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Developing Business Component with Enterprise JavaBeans (EJB) 3.1

New – Learn to use the architecture of Enterprise JavaBeans (EJB) in order to write applications that are scalable, transactional, and multi-user secure.

GK# 6940

Course Overview

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The EJB architecture is a component architecture for the development and deployment of component-based business applications. Applications written using the Enterprise JavaBeans (EJB) architecture are scalable, transactional, and multi-user secure. 

The purpose of EJB 3.1 is to improve the EJB architecture by reducing its complexity from the EJB developer's point of view.

Schedule

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  • Delivery Format:
  • Date:
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What You'll Learn

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  • Introduction to JEE
  • EJB 3.1
  • Dependency Injection (CDI)
  • Session Beans
  • Asynchronous Session Bean
  • Singleton Session Bean
  • Message-Driven Beans
  • JPA and Entity
  • Object-Relational Mapping
  • Java Persistence Query Language
  • Entity Relationships
  • Many-to-Many Entity Relationships
  • Entity and Inheritance
  • Timer Service
  • Interceptors
  • Transactions
  • EJB Security
  • Integrating JSF and EJB 3.1 (optional)

Outline

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Classroom Live Outline

Introduction to JEE

  • What is JEE?
  • JEE APIs
  • JEE Architecture
  • Benefits of JEE

What is New in EJB 3.1?

  • What are EJBs?
  • Main Characteristics of EJBs
  • EJB Client
  • What is New in EJB 3.1?
  • Global JNDI Names
  • Singleton Session Bean
  • Timer Service
  • Asynchronous Session Bean

Dependency Injection (CDI)

  • Introduction
  • Need for Inversion of Control
  • The @Inject Annotation
  • Beans.xml
  • Example
  • Use of Interfaces
  • Example
  • The @Default Annotation
  • Example
  • Qualifiers
  • Accessing Enterprise Beans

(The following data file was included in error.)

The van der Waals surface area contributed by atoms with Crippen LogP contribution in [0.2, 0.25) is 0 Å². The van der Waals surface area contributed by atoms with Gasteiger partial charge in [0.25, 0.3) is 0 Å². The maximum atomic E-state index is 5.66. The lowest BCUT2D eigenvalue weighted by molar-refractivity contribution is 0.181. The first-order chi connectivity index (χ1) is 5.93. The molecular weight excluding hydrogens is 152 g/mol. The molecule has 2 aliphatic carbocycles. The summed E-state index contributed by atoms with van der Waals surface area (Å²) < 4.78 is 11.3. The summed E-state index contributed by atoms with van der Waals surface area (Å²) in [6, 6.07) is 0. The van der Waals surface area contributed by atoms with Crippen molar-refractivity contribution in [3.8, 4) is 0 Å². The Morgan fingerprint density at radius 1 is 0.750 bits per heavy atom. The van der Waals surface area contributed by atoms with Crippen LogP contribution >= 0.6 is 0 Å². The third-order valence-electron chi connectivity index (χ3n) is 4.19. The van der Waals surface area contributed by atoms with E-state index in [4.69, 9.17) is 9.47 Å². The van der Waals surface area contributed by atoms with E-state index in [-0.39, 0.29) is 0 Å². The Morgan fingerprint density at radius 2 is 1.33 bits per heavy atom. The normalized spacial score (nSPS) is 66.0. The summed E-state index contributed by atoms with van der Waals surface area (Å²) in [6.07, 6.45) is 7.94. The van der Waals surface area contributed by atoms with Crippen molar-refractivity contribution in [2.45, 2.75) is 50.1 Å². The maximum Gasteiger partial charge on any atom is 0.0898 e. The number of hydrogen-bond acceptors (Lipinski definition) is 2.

• Using Enterprise Beans in Clients
  • Portable JNDI Syntax
  • Enterprise Beans (No-InterfaceView)
  • Local Enterprise Beans
  • Remote Clients

Session Beans

  • Type of Session Beans
  • The Stateful Session Bean
  • The Stateless Session Bean
  • Requirements for Stateless Session Bean
  • The Life Cycle of a Stateless Bean
  • Life in the Method-Ready Pool
  • Life Cycle Methods
  • Dependency Injection
  • Example: Business Interface
  • Example: Bean Class
  • Session Bean Client

Asynchronous Session Bean

  • Asynchronous Communication
  • Concurrent Programming
  • Future Object Methods
  • Example
  • Exercise

Singleton Session Bean

  • Understand Singleton Session Bean
  • The Life Cycle for Singleton Session Bean
  • Life Cycle Methods
  • The @Startup Annotation
  • Singleton Dependency
  • Singleton Concurrency
  • Container Managed Concurrency
  • Bean Managed Concurrency
  • Access Timeout
  • Example
  • Exercise

Message-Driven Beans

  • Overview of MDB
  • Overview of JMS
  • Using JMS
  • Type of Messages
  • Message Producer: Session Bean
  • @MessageDriven
  • @ActivationConfigPropert
  • Message Consumer: MDB
  • Example
  • Exercise

JPA and Entity

  • Java Persistence API
  • Entity Overview
  • Requirements for Entity Classes
  • Domain Model
  • Primary Keys
  • Example
  • Persistence Unit, Context, and Entity Manager
  • CMP And EntityManager
  • EntityManager
  • Entity Client